You did not ask for advice on what to automate, so I assume you are mostly interested in how to document and execute a test of so many options. One way to reduce the effort is to investigate how the 46 options are implemented. The more code they share, the easier the test effort could be. For example, if each option has a minimum and maximum numeric value, and the same piece of code performs range checking on all of the options, you may not need to test the range checking logic for every option.

As far as documenting is concerned, I would aim for eliminating as much boilerplate as possible -- as you put it, you should aim for "a huge table of inputs and expected results". If a set of options are of the same type, you should describe the process for testing that kind of option exactly once and then perhaps enumerate the options of that type.

I noticed you did not mention any tests of interactions between options. If you need to look for bugs that only arise when certain combinations of values occur, your testing problem becomes much bigger. Luckily, there are ways to deal with combinatorial testing problems; see for example Techniques for test selection, give a large suite of test cases.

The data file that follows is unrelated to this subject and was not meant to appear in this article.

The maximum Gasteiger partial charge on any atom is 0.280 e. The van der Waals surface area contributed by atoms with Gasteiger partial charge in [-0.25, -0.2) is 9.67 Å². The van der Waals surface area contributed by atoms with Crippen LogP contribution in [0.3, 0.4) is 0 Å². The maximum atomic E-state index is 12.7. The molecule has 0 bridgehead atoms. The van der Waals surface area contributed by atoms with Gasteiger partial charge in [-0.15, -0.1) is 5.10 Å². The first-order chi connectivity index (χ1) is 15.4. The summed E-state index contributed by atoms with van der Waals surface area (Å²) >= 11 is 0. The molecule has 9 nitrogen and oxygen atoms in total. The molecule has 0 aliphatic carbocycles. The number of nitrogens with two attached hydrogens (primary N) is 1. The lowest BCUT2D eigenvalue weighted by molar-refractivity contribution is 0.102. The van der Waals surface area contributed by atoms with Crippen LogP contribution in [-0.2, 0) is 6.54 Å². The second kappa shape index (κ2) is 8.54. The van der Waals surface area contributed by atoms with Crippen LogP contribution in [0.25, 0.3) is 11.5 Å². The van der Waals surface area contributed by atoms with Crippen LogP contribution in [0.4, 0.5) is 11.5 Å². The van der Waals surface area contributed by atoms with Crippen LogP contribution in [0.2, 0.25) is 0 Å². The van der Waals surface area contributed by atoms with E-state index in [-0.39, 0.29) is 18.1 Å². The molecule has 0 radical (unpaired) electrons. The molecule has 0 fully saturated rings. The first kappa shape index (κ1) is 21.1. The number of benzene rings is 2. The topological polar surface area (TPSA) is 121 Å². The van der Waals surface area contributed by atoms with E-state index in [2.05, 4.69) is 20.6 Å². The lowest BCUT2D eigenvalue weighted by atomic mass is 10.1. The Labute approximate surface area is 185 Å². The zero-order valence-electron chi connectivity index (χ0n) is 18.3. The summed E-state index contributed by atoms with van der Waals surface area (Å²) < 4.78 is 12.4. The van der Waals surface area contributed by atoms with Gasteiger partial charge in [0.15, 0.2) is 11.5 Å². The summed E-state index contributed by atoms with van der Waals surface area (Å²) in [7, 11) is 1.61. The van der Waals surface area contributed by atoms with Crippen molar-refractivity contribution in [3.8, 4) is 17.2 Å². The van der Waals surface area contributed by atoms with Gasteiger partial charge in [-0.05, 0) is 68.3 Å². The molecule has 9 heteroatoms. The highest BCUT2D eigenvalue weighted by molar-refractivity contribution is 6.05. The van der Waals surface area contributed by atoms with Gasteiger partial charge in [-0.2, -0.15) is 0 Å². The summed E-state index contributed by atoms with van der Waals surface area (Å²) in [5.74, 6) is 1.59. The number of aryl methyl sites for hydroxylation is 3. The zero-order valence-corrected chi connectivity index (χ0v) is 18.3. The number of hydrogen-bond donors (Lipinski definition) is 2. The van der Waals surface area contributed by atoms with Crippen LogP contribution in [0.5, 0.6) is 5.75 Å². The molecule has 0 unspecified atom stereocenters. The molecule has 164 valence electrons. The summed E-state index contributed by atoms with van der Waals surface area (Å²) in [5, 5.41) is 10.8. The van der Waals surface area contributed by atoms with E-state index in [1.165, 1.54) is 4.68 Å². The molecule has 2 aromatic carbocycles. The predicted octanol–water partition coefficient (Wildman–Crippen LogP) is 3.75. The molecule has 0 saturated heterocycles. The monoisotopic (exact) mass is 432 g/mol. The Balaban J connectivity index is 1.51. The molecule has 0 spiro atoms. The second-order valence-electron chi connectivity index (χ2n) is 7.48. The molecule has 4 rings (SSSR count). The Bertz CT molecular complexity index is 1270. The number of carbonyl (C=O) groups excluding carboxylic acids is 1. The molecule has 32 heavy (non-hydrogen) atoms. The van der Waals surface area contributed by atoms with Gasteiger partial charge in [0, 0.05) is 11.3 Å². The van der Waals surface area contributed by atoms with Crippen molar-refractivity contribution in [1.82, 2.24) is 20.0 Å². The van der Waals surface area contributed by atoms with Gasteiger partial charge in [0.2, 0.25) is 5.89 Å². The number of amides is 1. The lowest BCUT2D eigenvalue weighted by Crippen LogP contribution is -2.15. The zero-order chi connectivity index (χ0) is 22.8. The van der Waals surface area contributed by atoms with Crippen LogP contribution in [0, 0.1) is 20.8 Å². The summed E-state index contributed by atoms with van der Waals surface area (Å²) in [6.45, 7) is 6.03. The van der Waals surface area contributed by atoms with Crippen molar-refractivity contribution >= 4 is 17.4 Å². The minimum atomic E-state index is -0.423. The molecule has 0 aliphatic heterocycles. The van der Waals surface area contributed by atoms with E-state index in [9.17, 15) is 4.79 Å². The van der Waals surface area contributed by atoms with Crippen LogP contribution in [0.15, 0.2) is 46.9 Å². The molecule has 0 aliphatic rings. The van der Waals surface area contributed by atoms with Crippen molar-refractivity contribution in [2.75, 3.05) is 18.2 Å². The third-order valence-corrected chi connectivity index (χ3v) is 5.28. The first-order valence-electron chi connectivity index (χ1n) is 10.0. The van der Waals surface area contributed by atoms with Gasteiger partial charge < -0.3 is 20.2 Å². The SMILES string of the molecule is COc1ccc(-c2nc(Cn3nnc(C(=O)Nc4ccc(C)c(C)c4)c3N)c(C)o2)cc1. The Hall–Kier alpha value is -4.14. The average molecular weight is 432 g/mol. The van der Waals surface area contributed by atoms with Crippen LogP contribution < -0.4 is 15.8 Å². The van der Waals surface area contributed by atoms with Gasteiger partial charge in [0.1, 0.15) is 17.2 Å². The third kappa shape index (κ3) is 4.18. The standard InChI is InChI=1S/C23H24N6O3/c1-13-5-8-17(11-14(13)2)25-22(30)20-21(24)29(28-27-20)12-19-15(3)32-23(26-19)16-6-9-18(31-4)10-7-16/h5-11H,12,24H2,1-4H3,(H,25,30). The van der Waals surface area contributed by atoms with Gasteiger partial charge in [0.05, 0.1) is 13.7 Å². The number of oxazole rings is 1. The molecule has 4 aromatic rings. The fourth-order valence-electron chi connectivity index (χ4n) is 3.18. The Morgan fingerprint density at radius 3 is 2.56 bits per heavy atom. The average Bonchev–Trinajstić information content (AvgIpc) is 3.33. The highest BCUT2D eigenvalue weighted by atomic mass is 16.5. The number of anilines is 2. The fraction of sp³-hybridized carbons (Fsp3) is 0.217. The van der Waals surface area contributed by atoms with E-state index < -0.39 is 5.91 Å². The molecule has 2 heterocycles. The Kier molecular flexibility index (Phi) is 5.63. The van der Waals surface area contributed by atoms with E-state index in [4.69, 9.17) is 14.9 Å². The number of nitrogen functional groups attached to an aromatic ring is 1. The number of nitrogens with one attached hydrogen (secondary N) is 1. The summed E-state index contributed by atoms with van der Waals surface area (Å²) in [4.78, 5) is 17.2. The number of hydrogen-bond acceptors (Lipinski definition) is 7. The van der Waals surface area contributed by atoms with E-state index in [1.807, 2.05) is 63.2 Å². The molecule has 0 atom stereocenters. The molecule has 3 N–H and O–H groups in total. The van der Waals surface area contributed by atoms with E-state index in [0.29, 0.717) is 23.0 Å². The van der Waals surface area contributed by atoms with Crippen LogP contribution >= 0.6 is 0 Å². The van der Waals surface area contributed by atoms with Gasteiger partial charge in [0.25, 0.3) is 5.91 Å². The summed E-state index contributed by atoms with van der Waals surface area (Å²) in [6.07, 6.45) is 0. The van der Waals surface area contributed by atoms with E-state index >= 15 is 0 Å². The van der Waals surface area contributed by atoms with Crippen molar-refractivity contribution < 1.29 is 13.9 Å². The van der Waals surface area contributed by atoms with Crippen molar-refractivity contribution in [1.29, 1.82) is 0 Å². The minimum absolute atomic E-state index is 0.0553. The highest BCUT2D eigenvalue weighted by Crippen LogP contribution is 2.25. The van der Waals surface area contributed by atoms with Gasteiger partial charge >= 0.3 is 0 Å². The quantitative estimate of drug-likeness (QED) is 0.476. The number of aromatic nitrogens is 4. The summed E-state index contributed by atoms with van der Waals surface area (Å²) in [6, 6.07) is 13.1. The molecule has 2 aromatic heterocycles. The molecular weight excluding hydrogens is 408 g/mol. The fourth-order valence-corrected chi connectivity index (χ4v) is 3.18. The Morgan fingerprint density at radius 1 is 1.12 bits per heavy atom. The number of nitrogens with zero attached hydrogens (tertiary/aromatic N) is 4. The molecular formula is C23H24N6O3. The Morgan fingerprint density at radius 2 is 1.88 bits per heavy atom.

• Thanks for your answer; I've added some more detail to the original question, the comment field doesn't really give enough space. Commented Dec 17, 2012 at 2:48

I would go with the one test case, plus the huge table of inputs and expected results.

46 options on a single page sounds like a UI nightmare to me. But if that's the hand you are dealt, you may want to consider some data-driven test automation. Scripts are really good about accepting input and expected output from a table, and driving your page through all of them quickly.